by Tyler Anderson, intern in the Texas Legislative Study Group
We’re four months into this legislative session and if there’s one thing I can say about the Texas House of Representatives, it’s that, oftentimes, hope can seem scarce. It seems that every day a different bill advances that would strip basic human rights or harm a certain vulnerable population; most times, these populations are the same ones that we as social workers hope to work with and protect throughout our careers. I could easily name 30 bills filed this session that would hurt women, immigrants, people of color, people living in poverty, veterans, children, and even animals – as policy analysts, we see these bills up close every day and are intricately familiar with how easily they become the laws that govern people’s lives. While being so close to the process has its advantages, more often than not, it leaves me feeling frustrated, disillusioned, and hopeless. For the past month or so, I’ve been in a major rut because of these feelings; it becomes more difficult to perform to the best of your ability when you feel like your advocacy efforts fall on deaf ears.
For the past couple of weeks, however, I’ve been reflecting on times when I have seen hope in the legislature. I’ve seen advocates show up tirelessly, week after week, in order to speak for vulnerable communities. I am reminded of the children who have bravely testified in front of legislative committees against bills that would negatively impact their families, such as SB 4 and HB 2899. I look to members such as Representative Victoria Neave, who boldly embarked on a spiritual hunger fast for four days in opposition to SB 4. I come back to members such as our boss, Chairman Garnet Coleman, who filed HB 2702, “The Sandra Bland Act,” a bill that seeks to make meaningful and necessary reforms to our criminal justice system at a time when people are dying at the hands of this system every day. I think about the courtesy and respect I’ve seen members with opposing political views give each other during heated floor debates. I look to my social work colleagues here in the Capitol who are putting everything they have into this job in hopes of influencing policies that will have lasting impacts on Texas families.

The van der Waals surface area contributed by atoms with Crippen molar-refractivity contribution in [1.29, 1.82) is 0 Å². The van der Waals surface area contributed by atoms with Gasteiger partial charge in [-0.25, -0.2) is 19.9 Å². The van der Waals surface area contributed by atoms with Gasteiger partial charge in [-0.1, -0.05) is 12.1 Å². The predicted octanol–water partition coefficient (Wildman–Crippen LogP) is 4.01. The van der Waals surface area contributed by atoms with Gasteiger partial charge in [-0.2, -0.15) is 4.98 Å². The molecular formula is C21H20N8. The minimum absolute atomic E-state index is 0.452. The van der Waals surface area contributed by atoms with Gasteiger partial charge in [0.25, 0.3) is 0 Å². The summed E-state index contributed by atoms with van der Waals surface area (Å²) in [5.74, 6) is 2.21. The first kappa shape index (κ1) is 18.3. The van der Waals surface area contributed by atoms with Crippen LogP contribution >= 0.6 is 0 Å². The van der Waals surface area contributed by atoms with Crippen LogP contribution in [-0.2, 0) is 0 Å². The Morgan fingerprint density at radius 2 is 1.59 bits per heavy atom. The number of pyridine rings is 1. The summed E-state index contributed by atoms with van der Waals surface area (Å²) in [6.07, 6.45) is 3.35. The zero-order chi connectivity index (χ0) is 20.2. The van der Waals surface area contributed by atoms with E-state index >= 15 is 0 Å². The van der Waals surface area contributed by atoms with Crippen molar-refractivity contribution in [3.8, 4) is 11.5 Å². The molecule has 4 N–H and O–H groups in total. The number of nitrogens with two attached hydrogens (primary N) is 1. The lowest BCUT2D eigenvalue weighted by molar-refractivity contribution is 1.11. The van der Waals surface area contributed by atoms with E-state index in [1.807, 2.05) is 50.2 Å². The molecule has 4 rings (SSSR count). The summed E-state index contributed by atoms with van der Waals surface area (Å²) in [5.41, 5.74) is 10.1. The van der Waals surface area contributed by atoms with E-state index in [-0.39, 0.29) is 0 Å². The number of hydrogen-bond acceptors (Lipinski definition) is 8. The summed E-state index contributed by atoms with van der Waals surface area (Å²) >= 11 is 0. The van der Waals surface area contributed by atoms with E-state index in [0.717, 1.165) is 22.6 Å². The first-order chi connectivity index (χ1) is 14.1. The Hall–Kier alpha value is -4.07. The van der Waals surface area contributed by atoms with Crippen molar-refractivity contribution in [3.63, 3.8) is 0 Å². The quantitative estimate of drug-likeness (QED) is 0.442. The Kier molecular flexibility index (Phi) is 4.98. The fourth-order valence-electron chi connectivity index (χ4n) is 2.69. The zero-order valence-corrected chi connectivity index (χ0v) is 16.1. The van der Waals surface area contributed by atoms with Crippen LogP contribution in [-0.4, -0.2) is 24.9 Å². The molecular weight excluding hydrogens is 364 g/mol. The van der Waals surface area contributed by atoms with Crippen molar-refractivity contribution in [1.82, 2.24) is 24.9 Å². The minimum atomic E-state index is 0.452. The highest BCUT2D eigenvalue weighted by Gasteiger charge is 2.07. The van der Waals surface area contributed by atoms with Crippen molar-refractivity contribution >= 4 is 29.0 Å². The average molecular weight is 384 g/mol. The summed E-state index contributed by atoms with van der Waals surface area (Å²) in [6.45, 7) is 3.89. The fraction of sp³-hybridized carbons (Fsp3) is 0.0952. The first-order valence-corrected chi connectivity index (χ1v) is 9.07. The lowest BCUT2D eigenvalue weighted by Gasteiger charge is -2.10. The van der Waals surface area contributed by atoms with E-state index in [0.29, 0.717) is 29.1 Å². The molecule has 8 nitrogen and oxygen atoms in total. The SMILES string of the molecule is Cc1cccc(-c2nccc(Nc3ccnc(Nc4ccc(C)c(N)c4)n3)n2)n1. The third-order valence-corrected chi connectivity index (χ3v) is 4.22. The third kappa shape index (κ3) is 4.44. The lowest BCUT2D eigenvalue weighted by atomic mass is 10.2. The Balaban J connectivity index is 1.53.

All these examples don’t fully negate the hopelessness I feel. At the end of the day, many of these harmful bills will pass and become law. They also do not eliminate the real consequences these bills will have on people throughout the state. I would be remiss, however, to not take time to recognize and appreciate these examples and the solace they bring me. With five weeks left in session, I will continue to draw motivation from the strong, caring people I work with and the families I hope I am able to help. I will tell myself that it’s ok to be overwhelmed by the scope and ramifications of these harmful bills. I will continue to look for ways I can advocate both within my work and outside of it. Most importantly, I will continue to remind myself that there is hope in this House, and it’s ok to focus on that from time to time.